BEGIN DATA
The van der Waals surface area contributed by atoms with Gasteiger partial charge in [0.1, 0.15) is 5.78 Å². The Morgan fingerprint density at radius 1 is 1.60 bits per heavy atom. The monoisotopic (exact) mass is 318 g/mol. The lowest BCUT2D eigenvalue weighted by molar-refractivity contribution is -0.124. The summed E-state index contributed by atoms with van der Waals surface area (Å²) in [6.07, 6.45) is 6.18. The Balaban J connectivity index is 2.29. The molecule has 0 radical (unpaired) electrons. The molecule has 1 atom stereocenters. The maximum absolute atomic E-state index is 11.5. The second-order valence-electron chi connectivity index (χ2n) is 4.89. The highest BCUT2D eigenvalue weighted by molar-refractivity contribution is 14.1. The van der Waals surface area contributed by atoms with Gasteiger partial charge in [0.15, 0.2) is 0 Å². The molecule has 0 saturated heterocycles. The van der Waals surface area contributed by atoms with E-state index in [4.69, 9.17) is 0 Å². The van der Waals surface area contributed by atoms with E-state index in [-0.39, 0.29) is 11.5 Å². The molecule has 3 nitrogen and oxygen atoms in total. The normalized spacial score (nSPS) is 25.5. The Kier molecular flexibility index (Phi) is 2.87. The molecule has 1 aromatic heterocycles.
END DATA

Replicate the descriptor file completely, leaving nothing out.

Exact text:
The van der Waals surface area contributed by atoms with Gasteiger partial charge in [0.1, 0.15) is 5.78 Å². The Morgan fingerprint density at radius 1 is 1.60 bits per heavy atom. The monoisotopic (exact) mass is 318 g/mol. The lowest BCUT2D eigenvalue weighted by molar-refractivity contribution is -0.124. The summed E-state index contributed by atoms with van der Waals surface area (Å²) in [6.07, 6.45) is 6.18. The Balaban J connectivity index is 2.29. The molecule has 0 radical (unpaired) electrons. The molecule has 1 atom stereocenters. The maximum absolute atomic E-state index is 11.5. The second-order valence-electron chi connectivity index (χ2n) is 4.89. The highest BCUT2D eigenvalue weighted by molar-refractivity contribution is 14.1. The van der Waals surface area contributed by atoms with Gasteiger partial charge in [0.15, 0.2) is 0 Å². The molecule has 0 saturated heterocycles. The van der Waals surface area contributed by atoms with E-state index in [4.69, 9.17) is 0 Å². The van der Waals surface area contributed by atoms with E-state index in [-0.39, 0.29) is 11.5 Å². The molecule has 3 nitrogen and oxygen atoms in total. The normalized spacial score (nSPS) is 25.5. The Kier molecular flexibility index (Phi) is 2.87. The molecule has 1 aromatic heterocycles.